UN urges deeper probe into hormone-disrupting chemicals

February 19, 2013
A nurse at the Mother and Child Hospital in Surabaya in East Java province looks after 13 newborn babies born on December 12, 2012. Scientists suspect chemicals which disrupt the hormone system are linked to early breast development, poor semen quality, low birthweight in babies and other problems, but more research is needed, UN agencies reported.

Scientists suspect chemicals which disrupt the hormone system are linked to early breast development, poor semen quality, low birthweight in babies and other problems, but more research is needed, UN agencies reported on Wednesday.

The UN Environment Programme (UNEP) and (WHO) said evidence is mounting that so-called (EDCs) become a health risk when they enter the environment, but key knowledge gaps remain.

"Close to 800 chemicals are known or suspected to be capable of interfering with hormone receptors, hormone synthesis or hormone conversion," the agencies said in a report.

"However, only a small fraction of these chemicals have been investigated in tests capable of identifying overt endocrine effects in intact organisms."

The report was commissioned against a backdrop of concern that EDCs—found in some pesticides, electronics, personal care products, cosmetics and food additives—are entering water supplies and the food chain through agricultural runoff, waste dumps and other sources.

In recent decades, scientists have observed a rise in endocrine-related disorders in humans and wildlife, including studied populations of deer, sea lions and sea otters.

In some countries, up to 40 percent of young men have low semen quality, which reduces their ability to father children, said the report, State of the Science of Endocrine Disrupting Chemicals.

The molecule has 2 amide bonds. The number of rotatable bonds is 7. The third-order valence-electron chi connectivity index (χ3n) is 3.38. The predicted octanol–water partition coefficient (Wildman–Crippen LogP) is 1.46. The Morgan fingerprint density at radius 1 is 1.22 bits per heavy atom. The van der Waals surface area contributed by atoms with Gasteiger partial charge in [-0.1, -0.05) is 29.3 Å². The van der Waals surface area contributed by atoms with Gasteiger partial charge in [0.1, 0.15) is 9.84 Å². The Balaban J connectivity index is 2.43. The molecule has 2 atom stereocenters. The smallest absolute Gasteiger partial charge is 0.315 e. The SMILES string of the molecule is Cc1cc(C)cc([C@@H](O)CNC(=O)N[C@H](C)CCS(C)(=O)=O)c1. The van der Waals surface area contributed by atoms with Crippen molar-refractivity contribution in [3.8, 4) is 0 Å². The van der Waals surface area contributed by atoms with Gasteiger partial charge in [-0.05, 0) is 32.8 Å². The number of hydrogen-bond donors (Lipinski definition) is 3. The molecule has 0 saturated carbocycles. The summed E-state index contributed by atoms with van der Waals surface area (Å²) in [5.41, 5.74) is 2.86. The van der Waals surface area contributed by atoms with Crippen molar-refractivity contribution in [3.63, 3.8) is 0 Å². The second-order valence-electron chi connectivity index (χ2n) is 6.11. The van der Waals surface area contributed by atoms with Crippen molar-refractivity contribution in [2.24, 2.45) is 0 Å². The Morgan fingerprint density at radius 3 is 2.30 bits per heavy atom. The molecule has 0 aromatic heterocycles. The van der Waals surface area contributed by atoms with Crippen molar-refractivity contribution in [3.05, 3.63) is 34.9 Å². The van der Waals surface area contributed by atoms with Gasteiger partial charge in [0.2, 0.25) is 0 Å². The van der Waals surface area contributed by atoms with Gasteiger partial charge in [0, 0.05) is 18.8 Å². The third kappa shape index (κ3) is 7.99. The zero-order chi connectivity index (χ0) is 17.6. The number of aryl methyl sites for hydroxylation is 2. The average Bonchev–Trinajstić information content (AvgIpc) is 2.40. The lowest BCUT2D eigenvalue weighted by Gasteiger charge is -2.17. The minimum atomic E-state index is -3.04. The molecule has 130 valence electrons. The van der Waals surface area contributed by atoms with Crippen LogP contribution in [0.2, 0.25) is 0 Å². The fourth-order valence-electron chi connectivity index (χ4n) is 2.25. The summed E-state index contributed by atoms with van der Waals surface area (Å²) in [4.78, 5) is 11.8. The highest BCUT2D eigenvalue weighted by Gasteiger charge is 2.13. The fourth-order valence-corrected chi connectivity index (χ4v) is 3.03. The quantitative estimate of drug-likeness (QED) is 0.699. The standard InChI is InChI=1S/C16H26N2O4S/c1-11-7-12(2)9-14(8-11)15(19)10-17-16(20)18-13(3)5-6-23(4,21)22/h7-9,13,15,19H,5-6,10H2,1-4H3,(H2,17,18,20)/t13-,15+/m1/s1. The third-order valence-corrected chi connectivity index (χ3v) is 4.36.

"Global rates of endocrine-related cancers—breast, endometrial, ovarian, prostate, testicular and thyroid—have been increasing over the past 40 to 50 years," it said.

"There is a trend towards earlier onset of breast development in young girls in all countries where this has been studied. This is a risk factor for ."

Incidence of genital malformation in young boys, such as non-descending testes, has increased over time or levelled off "at unfavourably high rates," it added.

The emergence of these disorders over such a short time means that genetic factors can be ruled out, it said.

Laboratory studies back suspicions that EDCs are to blame, it said.

But there are big gaps in knowledge, especially grass-roots studies that compare incidence of these disorders and exposure to the chemicals, it said.

There could be other environmental causes, and age and nutrition could play a role, it added.

In the quest for a fuller picture, the report called for more research and better international coordination on testing standards and urged governments, in the meantime, to be vigilant.

"Worldwide, there has been a failure to adequately address the underlying environmental causes of trends in endocrine diseases and disorders," it said. "(...) (The) disease risk due to EDCs may be significantly underestimated."

The document was issued on the second day of a meeting of UNEP's governing ministers, which ends in Nairobi on Friday.

Explore further: Suggested link between The Pill and prostate cancer

Related Stories

Suggested link between The Pill and prostate cancer

December 1, 2011

AN international study published in BMJ Open has recently suggested the existence of a casual link between the use of the contraceptive pill and the increase incidence of prostate cancer, due to men’s abnormal exposure ...

Recommended for you

Older people getting smarter, but not fitter

August 31, 2015

Older populations are scoring better on cognitive tests than people of the same age did in the past —a trend that could be linked to higher education rates and increased use of technology in our daily lives, say IIASA population ...

Higher intelligence score means better physical performance

August 14, 2015

New research reveals a distinct association between male intelligence in early adulthood and their subsequent midlife physical performance. The higher intelligence score, the better physical performance, the study reveals. ...

0 comments

Please sign in to add a comment. Registration is free, and takes less than a minute. Read more

Click here to reset your password.
Sign in to get notified via email when new comments are made.